A woman passes a social distancing sign. (Photo credit: Noam Galai/Getty Images)
Andrew Copson is the chief executive of Humanists UK. On Aug. 27, he published a piece on the United Kingdom website, Politics, noting that coronavirus presents Brits with a novel challenge.
“For the majority of Brits—more than 52% of whom identify as non-religious—this is the first time in living history that a crisis has been met without religion.”
Copson is right about that. But his celebratory tone is undercut by his inability to cite data that support the secular approach to the pandemic. There is a reason for this: there aren’t any.
At the end of June, there was a study published in the journal Brain, Behavior, and Immunity on how COVID-19 was affecting seven nations, one of which was Britain. It concluded that depression and suicide may have increased because of social isolation. In another study, led by Dr. Maria Loades, clinical psychologist at the University of Bath, researchers found that socially isolated children are likely to suffer from high rates of depression and anxiety long past the end of the lockdown. The British Journal of Psychiatry concluded that in the early stage of the pandemic, “self-harm, suicidal thoughts and abuse are already substantial problems in the UK.”
The Brits are not alone. In China, there has been a spike in depression, anxiety, insomnia, and distress, and this is especially true of women, nurses, and those who treat patients with COVID-19. In the United States, there is a plethora of evidence to show how the pandemic has impacted mental health problems.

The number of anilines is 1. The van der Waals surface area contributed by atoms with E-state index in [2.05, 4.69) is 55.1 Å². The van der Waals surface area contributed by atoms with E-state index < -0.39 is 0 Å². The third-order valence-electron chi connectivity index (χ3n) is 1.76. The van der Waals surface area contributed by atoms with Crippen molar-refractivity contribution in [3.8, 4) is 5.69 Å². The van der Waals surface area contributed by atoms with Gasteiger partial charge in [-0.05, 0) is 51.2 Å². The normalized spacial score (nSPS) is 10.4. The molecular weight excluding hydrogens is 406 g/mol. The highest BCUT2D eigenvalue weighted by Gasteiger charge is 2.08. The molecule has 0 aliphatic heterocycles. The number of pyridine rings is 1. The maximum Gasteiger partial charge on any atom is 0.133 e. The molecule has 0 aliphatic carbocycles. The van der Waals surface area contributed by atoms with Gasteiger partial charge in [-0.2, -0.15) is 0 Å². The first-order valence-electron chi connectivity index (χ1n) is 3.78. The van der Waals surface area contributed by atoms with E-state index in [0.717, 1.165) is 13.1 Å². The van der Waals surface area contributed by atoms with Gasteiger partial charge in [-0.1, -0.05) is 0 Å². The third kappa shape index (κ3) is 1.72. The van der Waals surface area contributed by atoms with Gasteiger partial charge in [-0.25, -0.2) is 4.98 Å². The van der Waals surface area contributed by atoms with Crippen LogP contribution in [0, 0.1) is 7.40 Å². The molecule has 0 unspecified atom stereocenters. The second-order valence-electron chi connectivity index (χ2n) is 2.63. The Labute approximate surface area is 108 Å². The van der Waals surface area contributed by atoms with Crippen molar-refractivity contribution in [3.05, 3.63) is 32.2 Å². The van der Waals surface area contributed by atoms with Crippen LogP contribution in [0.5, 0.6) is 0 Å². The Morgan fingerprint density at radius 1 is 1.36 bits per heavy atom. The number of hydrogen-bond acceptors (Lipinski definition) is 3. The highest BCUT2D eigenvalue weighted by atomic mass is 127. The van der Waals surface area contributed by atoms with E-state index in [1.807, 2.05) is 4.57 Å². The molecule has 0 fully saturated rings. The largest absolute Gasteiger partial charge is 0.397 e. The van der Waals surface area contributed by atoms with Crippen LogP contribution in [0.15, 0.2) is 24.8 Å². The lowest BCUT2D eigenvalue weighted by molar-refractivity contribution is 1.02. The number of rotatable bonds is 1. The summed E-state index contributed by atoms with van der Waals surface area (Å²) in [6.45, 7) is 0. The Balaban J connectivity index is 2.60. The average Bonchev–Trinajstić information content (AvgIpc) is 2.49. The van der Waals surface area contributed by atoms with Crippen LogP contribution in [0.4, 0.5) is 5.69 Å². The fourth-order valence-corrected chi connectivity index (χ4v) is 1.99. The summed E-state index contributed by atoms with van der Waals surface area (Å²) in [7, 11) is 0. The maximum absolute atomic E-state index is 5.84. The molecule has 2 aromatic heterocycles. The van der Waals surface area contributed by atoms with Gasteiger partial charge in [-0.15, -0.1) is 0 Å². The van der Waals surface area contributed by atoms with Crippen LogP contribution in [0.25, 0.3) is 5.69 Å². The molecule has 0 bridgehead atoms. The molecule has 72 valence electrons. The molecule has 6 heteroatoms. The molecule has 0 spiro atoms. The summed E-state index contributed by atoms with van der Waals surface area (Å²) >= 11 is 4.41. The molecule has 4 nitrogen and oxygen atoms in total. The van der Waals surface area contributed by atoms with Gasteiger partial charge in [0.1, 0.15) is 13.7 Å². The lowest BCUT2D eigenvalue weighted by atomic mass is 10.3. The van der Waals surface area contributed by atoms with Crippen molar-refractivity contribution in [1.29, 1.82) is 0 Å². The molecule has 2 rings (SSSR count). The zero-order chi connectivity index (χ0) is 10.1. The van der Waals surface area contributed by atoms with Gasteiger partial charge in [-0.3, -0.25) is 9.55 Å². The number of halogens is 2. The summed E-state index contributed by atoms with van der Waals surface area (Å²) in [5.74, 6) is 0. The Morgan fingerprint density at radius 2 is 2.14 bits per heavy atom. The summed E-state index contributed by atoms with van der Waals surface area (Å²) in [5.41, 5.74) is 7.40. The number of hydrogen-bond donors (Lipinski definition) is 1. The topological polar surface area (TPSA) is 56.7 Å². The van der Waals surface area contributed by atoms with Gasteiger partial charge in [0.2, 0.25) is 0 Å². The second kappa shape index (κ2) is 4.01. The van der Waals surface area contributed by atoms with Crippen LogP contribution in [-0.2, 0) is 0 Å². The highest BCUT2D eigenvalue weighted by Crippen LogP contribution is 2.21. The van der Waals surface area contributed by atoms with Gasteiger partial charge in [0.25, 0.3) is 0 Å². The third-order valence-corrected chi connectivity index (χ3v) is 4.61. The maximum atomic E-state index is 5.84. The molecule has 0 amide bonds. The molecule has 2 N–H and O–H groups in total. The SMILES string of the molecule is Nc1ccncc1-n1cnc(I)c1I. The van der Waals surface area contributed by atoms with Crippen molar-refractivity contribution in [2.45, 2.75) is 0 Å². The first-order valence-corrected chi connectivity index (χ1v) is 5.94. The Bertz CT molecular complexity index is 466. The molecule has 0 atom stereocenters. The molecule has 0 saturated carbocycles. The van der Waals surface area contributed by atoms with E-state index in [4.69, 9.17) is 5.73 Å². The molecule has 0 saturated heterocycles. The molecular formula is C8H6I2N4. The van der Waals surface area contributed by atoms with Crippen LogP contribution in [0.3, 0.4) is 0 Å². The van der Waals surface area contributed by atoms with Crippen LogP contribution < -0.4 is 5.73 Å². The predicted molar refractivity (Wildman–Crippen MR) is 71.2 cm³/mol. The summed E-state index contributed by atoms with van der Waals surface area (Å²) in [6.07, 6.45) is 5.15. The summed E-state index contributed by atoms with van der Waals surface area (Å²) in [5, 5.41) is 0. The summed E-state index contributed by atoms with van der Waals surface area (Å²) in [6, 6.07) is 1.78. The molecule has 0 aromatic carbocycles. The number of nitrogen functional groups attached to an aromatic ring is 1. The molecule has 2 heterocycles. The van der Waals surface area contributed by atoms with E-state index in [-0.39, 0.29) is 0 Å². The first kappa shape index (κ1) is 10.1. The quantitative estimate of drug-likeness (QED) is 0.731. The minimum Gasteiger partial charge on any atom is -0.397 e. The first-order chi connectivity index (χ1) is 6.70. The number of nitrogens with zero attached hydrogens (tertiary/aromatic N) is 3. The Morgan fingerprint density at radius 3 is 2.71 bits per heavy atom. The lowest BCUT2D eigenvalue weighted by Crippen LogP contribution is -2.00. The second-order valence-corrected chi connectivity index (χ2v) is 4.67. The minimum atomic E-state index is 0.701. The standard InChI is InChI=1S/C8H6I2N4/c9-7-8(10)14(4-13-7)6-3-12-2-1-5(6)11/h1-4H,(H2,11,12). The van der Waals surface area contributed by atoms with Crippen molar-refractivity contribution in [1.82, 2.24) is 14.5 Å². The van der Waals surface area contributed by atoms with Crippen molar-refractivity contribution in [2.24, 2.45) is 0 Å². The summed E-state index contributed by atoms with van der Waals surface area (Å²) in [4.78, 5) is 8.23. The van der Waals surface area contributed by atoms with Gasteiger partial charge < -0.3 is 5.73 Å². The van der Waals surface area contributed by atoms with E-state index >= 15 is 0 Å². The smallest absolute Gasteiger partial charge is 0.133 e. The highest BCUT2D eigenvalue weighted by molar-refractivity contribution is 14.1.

A poll by the Kaiser Family Foundation found that nearly half of Americans report that COVID-19 is damaging their mental health. The August edition of Psychiatry Research found that loneliness, depression, and suicide ideation had all increased since the pandemic. Similarly, a report from Mental Health America found that in June, daily screenings for anxiety or depression were up more than 400 percent compared to January.
The Centers for Disease Control and Prevention said that in the last week of June, “U.S. adults reported considerably elevated adverse mental health conditions associated with COVID-19.” Even as early as March, the Disaster Distress Hotline for the Substance Abuse and Mental Health Service Administration had an 891 percent increase in callers compared to the previous year.
In other words, the Washington Post was right to observe in May that the pandemic was “pushing America into a mental health crisis.” The same phenomenon is happening in the United Kingdom. Indeed, no nation has been spared.
This does not mean, however, that everyone is equally vulnerable. In virtually every study done on mental health, those who score high on religiosity (as measured by beliefs and practices) fare considerably better than their secular counterparts. The evidence is overwhelming.
No one knows this subject better than Dr. Harold J. Koenig. He is a psychiatry and behavioral sciences professor and associate professor of medicine at Duke University. On May 8, the 2nd edition of the Handbook of Spirituality, Religion, and Mental Health was published by Koenig and David H. Rosmarin. They concluded, as Koenig found in two previous editions of this volume that he edited alone, that those who take their religion seriously do better on mental and physical health measures than those who are without a religious affiliation.
Once the data are available on how religiosity has affected mental health during the COVID-19 pandemic, it is a sure bet that Mr. Copson’s current state of eudemonia will wane. He may even seek to convert, just to play it safe.
Bill Donohue is president and CEO of the Catholic League for Religious and Civil Rights, the nation’s largest Catholic civil rights organization. He was awarded his Ph.D. in sociology from New York University and is the author of eight books and many articles.